In April 2007, Brunei's Olympics committee asked the master to handle their athletes until 2010. Suhartono said he might stay in Brunei for the next five years.

"It's a process. Within the first two years of my time in Vietnam for example, we could only win two gold medals in a world championship," Suhartono said.

In all his time coaching overseas teams, he faced a dilemma, knowing that he was sharing the knowledge and skill of his home land with its rivals.

But, standing on a base of professionalism, his strong will to develop the sport kept him focused.

"Many questions were raised concerning my nationalism, but I have to say that my goal is to develop silat around the world, so that Indonesian's traditional sport can be known everywhere.

"My calling is to prove my professionalism. It's not a question of nationalism. I will be ready at any time if Indonesia needs me," said the man, who returned to Indonesia to train the Bali team for the July National Games.

Suhartono says the key to his coaching success is research.

"A coach is not merely responsible for coaching but should become a researcher too. He should be up to date on the various techniques and know what to expect from a rival team," he said.

"Through this method a coach can combine techniques or even develop new ones," said Suhartono.

Suhartono is currently preparing a book on the development of pencak silat techniques throughout history, as well as a video on the fighting techniques.

The man, who began learning pencak silat when he was just 10 years-old, said he explored other martial arts, such as boxing and karate, to combine their techniques with traditional Malay martial art techniques.

To explore pencak silat techniques further he had to learn how to use computer visualization programs.

Before leaving for Vietnam, Suhartono modeled for an illustrated book on fighting techniques, prepared by IPSI's research and development division, in collaboration with the ministry of education. However, the book was never published.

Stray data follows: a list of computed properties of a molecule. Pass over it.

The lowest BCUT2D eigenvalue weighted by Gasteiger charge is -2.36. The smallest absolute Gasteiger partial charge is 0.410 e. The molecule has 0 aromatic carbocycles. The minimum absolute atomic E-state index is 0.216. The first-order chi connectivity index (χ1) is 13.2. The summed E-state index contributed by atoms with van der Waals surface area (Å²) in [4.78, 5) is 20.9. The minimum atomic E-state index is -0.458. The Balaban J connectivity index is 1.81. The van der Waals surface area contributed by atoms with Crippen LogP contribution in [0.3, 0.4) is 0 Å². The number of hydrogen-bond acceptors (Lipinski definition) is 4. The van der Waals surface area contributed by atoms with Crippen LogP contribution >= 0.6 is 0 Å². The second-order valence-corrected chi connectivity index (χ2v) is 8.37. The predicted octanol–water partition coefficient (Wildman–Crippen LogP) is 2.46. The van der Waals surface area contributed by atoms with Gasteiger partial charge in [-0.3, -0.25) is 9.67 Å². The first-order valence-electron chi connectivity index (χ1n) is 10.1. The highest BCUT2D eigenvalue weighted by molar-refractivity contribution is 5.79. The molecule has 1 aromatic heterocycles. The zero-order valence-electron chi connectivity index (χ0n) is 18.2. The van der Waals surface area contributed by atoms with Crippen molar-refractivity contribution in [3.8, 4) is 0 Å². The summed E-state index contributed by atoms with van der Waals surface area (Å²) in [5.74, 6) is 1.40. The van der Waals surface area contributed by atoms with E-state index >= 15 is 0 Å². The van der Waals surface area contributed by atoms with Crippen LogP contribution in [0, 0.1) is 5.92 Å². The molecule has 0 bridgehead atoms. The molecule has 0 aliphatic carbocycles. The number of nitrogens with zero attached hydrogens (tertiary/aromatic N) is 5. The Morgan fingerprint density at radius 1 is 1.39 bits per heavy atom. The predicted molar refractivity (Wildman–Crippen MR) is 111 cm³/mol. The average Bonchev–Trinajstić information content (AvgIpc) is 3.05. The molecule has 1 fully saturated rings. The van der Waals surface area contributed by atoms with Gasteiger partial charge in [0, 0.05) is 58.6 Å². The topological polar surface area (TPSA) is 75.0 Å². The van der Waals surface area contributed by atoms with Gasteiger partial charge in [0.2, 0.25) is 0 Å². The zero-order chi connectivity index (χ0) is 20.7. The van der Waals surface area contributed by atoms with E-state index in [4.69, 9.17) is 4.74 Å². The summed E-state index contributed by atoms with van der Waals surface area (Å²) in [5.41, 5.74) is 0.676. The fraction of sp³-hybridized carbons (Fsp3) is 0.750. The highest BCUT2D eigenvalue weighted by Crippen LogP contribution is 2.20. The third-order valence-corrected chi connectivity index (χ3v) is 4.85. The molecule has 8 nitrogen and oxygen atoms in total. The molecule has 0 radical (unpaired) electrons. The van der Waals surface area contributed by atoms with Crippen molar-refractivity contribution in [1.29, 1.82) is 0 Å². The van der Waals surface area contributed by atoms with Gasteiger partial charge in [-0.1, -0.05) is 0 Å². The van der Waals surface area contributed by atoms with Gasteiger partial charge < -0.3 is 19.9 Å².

"After the head of IPSI's research and development division died, nobody paid the project any attention and I was already abroad. What I taught abroad is actually the content of the book," said Suhartono.

English may also be one of the 51-year-old coach's keys to success.

Before forging his path as a professional pencak silat coach, Suhartono worked as a salesman of nuclear laboratory equipment, which gave him the opportunity to learn English.

"One of my advantages as a coach is my language skills, many coaches have problems communicating with foreign athletes," he said.

Suhartono said that the many perguruan (schools of pencak silat), each with its own stances, hampers the sports development.

With more than 800 perguruans, he said it would be hard to combine techniques and tricks -- especially if each perguruan was unwilling to cooperate.

"The problem with Indonesia is we have many systems but no willingness to sit together and evaluate the techniques and tricks or come up with new techniques to win fights".

He also cited the bad relationship between IPSI's leaders as an impediment to pencak silats development in the country.

"There is an unharmonious relationship among the leaders. Everybody should be at peace with each other to make good decisions for the development of pencak silat".

He urged them to come up with up to date techniques and work hard on research and development in order to win.

"A coach is not only a physical trainer but a technical and tricks trainer. Someone may be big and have great power, but without the right techniques and tricks he will lose easily".